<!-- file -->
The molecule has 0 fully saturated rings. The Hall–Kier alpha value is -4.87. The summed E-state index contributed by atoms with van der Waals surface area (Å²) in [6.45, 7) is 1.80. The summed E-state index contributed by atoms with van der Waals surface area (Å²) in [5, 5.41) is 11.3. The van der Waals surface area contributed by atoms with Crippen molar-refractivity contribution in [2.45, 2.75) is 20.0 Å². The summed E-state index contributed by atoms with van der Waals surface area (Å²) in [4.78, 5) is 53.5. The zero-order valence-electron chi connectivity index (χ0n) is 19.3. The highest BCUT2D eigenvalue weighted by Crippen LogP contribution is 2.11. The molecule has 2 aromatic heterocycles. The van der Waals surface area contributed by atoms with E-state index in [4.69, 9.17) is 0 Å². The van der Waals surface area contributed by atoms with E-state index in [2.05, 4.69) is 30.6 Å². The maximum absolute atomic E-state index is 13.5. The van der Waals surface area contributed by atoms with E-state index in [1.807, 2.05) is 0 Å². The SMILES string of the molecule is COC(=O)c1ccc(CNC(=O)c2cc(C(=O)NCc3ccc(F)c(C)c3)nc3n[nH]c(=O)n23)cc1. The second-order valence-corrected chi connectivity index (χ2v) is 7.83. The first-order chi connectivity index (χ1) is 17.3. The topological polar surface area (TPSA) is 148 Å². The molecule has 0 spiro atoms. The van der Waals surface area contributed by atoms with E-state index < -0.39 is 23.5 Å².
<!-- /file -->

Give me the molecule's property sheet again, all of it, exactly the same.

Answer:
The molecule has 0 fully saturated rings. The Hall–Kier alpha value is -4.87. The summed E-state index contributed by atoms with van der Waals surface area (Å²) in [6.45, 7) is 1.80. The summed E-state index contributed by atoms with van der Waals surface area (Å²) in [5, 5.41) is 11.3. The van der Waals surface area contributed by atoms with Crippen molar-refractivity contribution in [2.45, 2.75) is 20.0 Å². The summed E-state index contributed by atoms with van der Waals surface area (Å²) in [4.78, 5) is 53.5. The zero-order valence-electron chi connectivity index (χ0n) is 19.3. The highest BCUT2D eigenvalue weighted by Crippen LogP contribution is 2.11. The molecule has 2 aromatic heterocycles. The van der Waals surface area contributed by atoms with E-state index in [4.69, 9.17) is 0 Å². The van der Waals surface area contributed by atoms with E-state index in [2.05, 4.69) is 30.6 Å². The maximum absolute atomic E-state index is 13.5. The van der Waals surface area contributed by atoms with E-state index in [1.807, 2.05) is 0 Å². The SMILES string of the molecule is COC(=O)c1ccc(CNC(=O)c2cc(C(=O)NCc3ccc(F)c(C)c3)nc3n[nH]c(=O)n23)cc1. The second-order valence-corrected chi connectivity index (χ2v) is 7.83. The first-order chi connectivity index (χ1) is 17.3. The topological polar surface area (TPSA) is 148 Å². The molecule has 0 spiro atoms. The van der Waals surface area contributed by atoms with E-state index < -0.39 is 23.5 Å².